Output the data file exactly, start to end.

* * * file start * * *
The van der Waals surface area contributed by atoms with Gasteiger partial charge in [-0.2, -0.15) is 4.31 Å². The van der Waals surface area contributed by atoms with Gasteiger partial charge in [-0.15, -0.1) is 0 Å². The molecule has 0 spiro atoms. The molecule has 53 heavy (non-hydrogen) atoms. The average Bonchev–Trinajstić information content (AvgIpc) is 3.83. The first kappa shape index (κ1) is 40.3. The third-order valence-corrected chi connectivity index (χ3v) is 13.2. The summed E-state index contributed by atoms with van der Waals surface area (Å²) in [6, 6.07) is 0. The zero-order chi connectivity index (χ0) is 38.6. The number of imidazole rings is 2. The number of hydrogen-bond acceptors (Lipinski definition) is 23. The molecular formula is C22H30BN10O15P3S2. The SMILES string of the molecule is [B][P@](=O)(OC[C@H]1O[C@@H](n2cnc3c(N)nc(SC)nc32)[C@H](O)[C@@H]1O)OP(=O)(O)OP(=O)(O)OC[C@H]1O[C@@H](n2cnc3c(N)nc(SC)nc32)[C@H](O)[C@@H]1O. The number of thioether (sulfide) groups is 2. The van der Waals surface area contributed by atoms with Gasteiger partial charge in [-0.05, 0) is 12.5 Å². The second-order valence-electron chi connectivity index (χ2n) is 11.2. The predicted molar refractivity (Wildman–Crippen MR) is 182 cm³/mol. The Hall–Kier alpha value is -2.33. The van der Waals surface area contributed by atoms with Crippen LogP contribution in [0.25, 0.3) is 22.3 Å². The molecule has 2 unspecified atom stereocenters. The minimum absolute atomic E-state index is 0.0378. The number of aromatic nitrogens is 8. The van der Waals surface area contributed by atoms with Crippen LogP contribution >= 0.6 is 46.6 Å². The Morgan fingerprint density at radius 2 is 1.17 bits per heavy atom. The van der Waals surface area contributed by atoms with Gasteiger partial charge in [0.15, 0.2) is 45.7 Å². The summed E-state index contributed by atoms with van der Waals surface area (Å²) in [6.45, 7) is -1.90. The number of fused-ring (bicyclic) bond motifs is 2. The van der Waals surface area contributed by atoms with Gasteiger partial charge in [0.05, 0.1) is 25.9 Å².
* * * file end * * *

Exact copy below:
The van der Waals surface area contributed by atoms with Gasteiger partial charge in [-0.2, -0.15) is 4.31 Å². The van der Waals surface area contributed by atoms with Gasteiger partial charge in [-0.15, -0.1) is 0 Å². The molecule has 0 spiro atoms. The molecule has 53 heavy (non-hydrogen) atoms. The average Bonchev–Trinajstić information content (AvgIpc) is 3.83. The first kappa shape index (κ1) is 40.3. The third-order valence-corrected chi connectivity index (χ3v) is 13.2. The summed E-state index contributed by atoms with van der Waals surface area (Å²) in [6, 6.07) is 0. The zero-order chi connectivity index (χ0) is 38.6. The number of imidazole rings is 2. The number of hydrogen-bond acceptors (Lipinski definition) is 23. The molecular formula is C22H30BN10O15P3S2. The SMILES string of the molecule is [B][P@](=O)(OC[C@H]1O[C@@H](n2cnc3c(N)nc(SC)nc32)[C@H](O)[C@@H]1O)OP(=O)(O)OP(=O)(O)OC[C@H]1O[C@@H](n2cnc3c(N)nc(SC)nc32)[C@H](O)[C@@H]1O. The number of thioether (sulfide) groups is 2. The van der Waals surface area contributed by atoms with Gasteiger partial charge in [-0.05, 0) is 12.5 Å². The second-order valence-electron chi connectivity index (χ2n) is 11.2. The predicted molar refractivity (Wildman–Crippen MR) is 182 cm³/mol. The Hall–Kier alpha value is -2.33. The van der Waals surface area contributed by atoms with Crippen LogP contribution in [0.25, 0.3) is 22.3 Å². The molecule has 2 unspecified atom stereocenters. The minimum absolute atomic E-state index is 0.0378. The number of aromatic nitrogens is 8. The van der Waals surface area contributed by atoms with Crippen LogP contribution >= 0.6 is 46.6 Å². The Morgan fingerprint density at radius 2 is 1.17 bits per heavy atom. The van der Waals surface area contributed by atoms with Gasteiger partial charge in [0.15, 0.2) is 45.7 Å². The summed E-state index contributed by atoms with van der Waals surface area (Å²) in [6.45, 7) is -1.90. The number of fused-ring (bicyclic) bond motifs is 2. The van der Waals surface area contributed by atoms with Gasteiger partial charge in [0.05, 0.1) is 25.9 Å².